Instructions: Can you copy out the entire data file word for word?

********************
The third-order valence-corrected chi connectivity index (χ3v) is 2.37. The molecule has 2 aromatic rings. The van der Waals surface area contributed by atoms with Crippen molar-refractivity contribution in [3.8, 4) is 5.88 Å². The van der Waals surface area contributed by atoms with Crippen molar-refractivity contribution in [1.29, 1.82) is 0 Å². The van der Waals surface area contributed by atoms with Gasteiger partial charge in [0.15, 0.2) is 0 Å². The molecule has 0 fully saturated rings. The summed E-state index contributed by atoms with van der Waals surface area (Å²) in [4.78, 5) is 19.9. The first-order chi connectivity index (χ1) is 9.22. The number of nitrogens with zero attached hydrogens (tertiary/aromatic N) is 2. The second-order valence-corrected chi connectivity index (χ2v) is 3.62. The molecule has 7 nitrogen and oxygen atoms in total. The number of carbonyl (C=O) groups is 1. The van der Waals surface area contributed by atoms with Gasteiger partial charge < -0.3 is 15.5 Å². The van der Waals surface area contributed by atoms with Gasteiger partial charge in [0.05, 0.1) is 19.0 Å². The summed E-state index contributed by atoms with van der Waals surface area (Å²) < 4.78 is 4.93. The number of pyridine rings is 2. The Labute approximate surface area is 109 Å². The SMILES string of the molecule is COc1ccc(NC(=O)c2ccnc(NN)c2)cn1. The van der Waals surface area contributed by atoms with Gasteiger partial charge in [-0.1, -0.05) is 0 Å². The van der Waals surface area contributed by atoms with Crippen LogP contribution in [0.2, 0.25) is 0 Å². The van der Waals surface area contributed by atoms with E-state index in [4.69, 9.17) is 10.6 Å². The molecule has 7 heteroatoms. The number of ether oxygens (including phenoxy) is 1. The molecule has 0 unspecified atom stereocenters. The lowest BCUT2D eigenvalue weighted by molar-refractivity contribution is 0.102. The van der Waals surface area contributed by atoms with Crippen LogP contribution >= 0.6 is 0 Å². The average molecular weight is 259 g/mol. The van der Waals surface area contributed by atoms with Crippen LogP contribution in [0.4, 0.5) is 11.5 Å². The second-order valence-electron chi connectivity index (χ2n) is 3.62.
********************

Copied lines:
The third-order valence-corrected chi connectivity index (χ3v) is 2.37. The molecule has 2 aromatic rings. The van der Waals surface area contributed by atoms with Crippen molar-refractivity contribution in [3.8, 4) is 5.88 Å². The van der Waals surface area contributed by atoms with Crippen molar-refractivity contribution in [1.29, 1.82) is 0 Å². The van der Waals surface area contributed by atoms with Gasteiger partial charge in [0.15, 0.2) is 0 Å². The molecule has 0 fully saturated rings. The summed E-state index contributed by atoms with van der Waals surface area (Å²) in [4.78, 5) is 19.9. The first-order chi connectivity index (χ1) is 9.22. The number of nitrogens with zero attached hydrogens (tertiary/aromatic N) is 2. The second-order valence-corrected chi connectivity index (χ2v) is 3.62. The molecule has 7 nitrogen and oxygen atoms in total. The number of carbonyl (C=O) groups is 1. The van der Waals surface area contributed by atoms with Gasteiger partial charge < -0.3 is 15.5 Å². The van der Waals surface area contributed by atoms with Gasteiger partial charge in [0.05, 0.1) is 19.0 Å². The summed E-state index contributed by atoms with van der Waals surface area (Å²) < 4.78 is 4.93. The number of pyridine rings is 2. The Labute approximate surface area is 109 Å². The SMILES string of the molecule is COc1ccc(NC(=O)c2ccnc(NN)c2)cn1. The van der Waals surface area contributed by atoms with Gasteiger partial charge in [-0.1, -0.05) is 0 Å². The van der Waals surface area contributed by atoms with Crippen LogP contribution in [0.2, 0.25) is 0 Å². The van der Waals surface area contributed by atoms with E-state index in [4.69, 9.17) is 10.6 Å². The molecule has 7 heteroatoms. The number of ether oxygens (including phenoxy) is 1. The molecule has 0 unspecified atom stereocenters. The lowest BCUT2D eigenvalue weighted by molar-refractivity contribution is 0.102. The van der Waals surface area contributed by atoms with Crippen LogP contribution >= 0.6 is 0 Å². The average molecular weight is 259 g/mol. The van der Waals surface area contributed by atoms with Crippen LogP contribution in [0.4, 0.5) is 11.5 Å². The second-order valence-electron chi connectivity index (χ2n) is 3.62.